Young Professionals

Please join us for the 2020 International Microwave Symposium’s Young Professionals Panel Session. The theme of this year’s session is “Evolution of a Young Professional”. The purpose of this interactive session is to showcase and highlight Young Professionals in different stages of their careers. Each panelist represents varying career paths, including defense, government, academia, and private industry. Every Young Professional will be able to connect with these hard working and inspirational young leaders, and receive advice for the next steps in their own careers. 

Due to the COVID-19 pandemic this year’s session will be held by means of a live video stream. Panelists will have the opportunity to introduce themselves and present their career paths. This will be followed by a live audience question and answer session, focused on career development and professional advisement.

This session will showcase four panel members and a moderator, all representing the many potential career paths of a successful Young Professional:

Dr. Mario Milicevic is a communication systems engineer at MaxLinear in Irvine, CA, where he is responsible for the development of algorithms and system-on-chip architectures for high-performance semiconductor products for datacenter optical interconnect, wireless 5G access and backhaul networks, and full-duplex broadband cable Internet. In 2017, he received the Ph.D. degree from the University of Toronto, where his research focused on the design of error-correction decoders for integrated circuits and quantum cryptography. In 2019, he became the first recipient of the inaugural IEEE Theodore W. Hissey Outstanding Young Professional Award. He currently serves as a peer reviewer for several IEEE journals, and is the Chair of the IEEE Public Visibility Committee.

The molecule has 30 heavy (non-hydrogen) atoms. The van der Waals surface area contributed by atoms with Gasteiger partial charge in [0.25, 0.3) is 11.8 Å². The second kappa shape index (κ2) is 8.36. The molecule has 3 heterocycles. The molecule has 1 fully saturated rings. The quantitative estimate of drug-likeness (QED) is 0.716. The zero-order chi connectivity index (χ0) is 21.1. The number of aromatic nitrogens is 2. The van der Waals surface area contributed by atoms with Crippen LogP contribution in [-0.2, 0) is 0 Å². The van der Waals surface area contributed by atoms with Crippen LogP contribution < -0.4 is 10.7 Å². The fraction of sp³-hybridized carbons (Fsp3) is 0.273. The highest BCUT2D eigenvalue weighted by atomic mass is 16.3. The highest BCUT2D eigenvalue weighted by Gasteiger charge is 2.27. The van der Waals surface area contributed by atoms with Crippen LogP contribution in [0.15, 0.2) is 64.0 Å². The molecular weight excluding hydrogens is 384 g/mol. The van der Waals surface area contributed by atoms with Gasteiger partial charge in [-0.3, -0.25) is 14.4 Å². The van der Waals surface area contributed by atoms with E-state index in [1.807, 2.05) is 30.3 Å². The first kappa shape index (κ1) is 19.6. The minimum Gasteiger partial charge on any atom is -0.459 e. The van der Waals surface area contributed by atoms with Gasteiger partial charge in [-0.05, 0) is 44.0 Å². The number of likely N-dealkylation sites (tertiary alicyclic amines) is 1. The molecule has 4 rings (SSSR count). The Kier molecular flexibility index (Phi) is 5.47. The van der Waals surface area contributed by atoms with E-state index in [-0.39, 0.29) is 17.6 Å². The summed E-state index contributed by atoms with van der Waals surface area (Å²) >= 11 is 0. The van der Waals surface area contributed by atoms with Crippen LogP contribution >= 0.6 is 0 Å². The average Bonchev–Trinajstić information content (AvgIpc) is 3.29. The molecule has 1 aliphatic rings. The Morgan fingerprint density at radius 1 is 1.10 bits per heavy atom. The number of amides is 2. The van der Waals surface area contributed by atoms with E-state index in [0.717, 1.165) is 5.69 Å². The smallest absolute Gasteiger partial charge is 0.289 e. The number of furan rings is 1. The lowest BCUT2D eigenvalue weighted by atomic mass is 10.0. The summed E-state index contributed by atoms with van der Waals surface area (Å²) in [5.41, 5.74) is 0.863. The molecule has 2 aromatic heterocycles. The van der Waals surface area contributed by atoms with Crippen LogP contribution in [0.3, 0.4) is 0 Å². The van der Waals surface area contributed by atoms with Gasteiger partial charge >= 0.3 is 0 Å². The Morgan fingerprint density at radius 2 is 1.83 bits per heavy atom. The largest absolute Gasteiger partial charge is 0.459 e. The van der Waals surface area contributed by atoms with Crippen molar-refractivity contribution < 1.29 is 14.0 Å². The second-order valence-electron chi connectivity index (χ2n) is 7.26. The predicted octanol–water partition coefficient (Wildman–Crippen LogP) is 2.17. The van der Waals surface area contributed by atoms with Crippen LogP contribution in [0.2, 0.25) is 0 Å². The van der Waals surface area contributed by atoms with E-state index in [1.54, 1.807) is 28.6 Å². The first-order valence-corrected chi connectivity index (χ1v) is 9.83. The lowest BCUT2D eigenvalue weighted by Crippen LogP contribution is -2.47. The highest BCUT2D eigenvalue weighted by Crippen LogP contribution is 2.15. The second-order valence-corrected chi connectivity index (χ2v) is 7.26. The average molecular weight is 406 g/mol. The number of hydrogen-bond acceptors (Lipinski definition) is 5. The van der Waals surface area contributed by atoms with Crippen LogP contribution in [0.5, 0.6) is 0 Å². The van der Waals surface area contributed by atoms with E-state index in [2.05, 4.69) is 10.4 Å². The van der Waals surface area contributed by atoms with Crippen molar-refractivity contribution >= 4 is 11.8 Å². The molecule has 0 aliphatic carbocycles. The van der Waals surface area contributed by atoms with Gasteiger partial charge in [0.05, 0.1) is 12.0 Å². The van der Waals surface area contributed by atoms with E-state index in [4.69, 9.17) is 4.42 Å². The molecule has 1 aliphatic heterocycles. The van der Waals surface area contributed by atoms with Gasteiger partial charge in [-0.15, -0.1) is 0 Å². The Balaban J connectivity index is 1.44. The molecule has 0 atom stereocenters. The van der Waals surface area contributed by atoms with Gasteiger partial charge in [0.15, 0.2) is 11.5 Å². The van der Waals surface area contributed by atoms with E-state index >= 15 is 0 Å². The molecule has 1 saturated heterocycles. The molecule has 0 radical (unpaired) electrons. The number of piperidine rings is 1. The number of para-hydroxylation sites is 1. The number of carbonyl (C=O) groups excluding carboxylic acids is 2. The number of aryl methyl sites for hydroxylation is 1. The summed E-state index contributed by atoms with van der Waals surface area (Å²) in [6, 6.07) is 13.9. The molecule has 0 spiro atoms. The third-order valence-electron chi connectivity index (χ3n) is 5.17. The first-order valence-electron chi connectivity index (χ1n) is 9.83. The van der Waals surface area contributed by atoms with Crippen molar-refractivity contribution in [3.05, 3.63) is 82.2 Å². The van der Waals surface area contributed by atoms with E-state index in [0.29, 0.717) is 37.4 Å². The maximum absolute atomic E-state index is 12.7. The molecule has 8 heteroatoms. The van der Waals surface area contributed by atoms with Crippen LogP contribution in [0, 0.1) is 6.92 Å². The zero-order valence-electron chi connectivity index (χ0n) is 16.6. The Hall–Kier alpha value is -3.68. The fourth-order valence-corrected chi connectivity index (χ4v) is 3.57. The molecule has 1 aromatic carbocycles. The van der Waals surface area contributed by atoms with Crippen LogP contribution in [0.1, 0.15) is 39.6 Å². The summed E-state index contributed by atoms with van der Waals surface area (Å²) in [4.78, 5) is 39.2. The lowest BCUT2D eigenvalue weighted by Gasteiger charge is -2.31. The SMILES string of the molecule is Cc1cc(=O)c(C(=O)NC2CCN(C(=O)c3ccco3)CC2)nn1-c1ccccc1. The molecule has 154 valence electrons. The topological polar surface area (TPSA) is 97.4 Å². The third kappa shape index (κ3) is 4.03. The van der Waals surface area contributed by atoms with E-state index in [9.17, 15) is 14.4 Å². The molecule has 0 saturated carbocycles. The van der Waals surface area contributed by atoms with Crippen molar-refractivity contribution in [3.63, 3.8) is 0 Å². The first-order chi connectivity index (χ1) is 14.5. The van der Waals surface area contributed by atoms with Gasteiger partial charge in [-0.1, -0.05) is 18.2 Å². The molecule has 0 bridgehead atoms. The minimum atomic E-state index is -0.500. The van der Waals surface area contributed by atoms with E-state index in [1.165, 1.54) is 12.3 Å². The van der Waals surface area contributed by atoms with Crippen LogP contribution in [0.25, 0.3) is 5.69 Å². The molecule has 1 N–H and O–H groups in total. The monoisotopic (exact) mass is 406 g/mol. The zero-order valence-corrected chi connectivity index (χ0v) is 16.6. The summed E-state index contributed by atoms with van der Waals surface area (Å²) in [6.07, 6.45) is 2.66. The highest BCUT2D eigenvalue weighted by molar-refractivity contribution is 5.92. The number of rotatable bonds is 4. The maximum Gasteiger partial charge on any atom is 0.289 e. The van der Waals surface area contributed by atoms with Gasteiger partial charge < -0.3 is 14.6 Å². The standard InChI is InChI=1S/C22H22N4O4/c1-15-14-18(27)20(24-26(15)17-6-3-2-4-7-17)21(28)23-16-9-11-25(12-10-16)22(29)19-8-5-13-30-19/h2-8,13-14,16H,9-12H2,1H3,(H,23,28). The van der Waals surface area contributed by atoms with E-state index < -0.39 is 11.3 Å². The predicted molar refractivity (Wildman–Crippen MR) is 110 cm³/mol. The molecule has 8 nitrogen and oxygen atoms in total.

Prof. Asimina Kiourti is an Assistant Professor in the Department of Electrical and Computer Engineering at The Ohio State University where she leads the Wearable and Implantable Technologies group. From 2013 to 2016 she served as a Post-Doctoral Researcher and then a Senior Research Associate at Ohio State’s ElectroScience Laboratory. Prior to that, she received the Ph.D. degree in Electrical and Computer Engineering from the National Technical University of Athens, Greece (2013) and the M.Sc. degree from University College London, UK (2009). Prof. Kiourti’s research interests lie in bio-electromagnetics, wearable and implantable antennas, sensors for body area applications, and flexible textile-based electronics. Her publication record includes 10 book chapters, 10 patents (3 awarded, 7 pending), 55 journal papers, and over 80 conference papers. Her work has been recognized with over 40 scholarly awards, including the 2018 URSI Young Scientist Award, the 2014 IEEE EMB-S BRAIN Young Investigator Award, the 2013 Chorafas Foundation Outstanding Ph.D. Dissertation Award, the 2012 IEEE MTT-S Graduate Fellowship for Medical Applications, and the 2011 IEEE AP-S Doctoral Research Award. Prof. Kiourti is active in IEEE and USNC-URSI, where she serves in several elected and appointed roles. Her contributions have gained international reputation and have been featured by TechCrunch, Gizmodo, Times of India, Australia Network News, and the ALN Magazine, among others.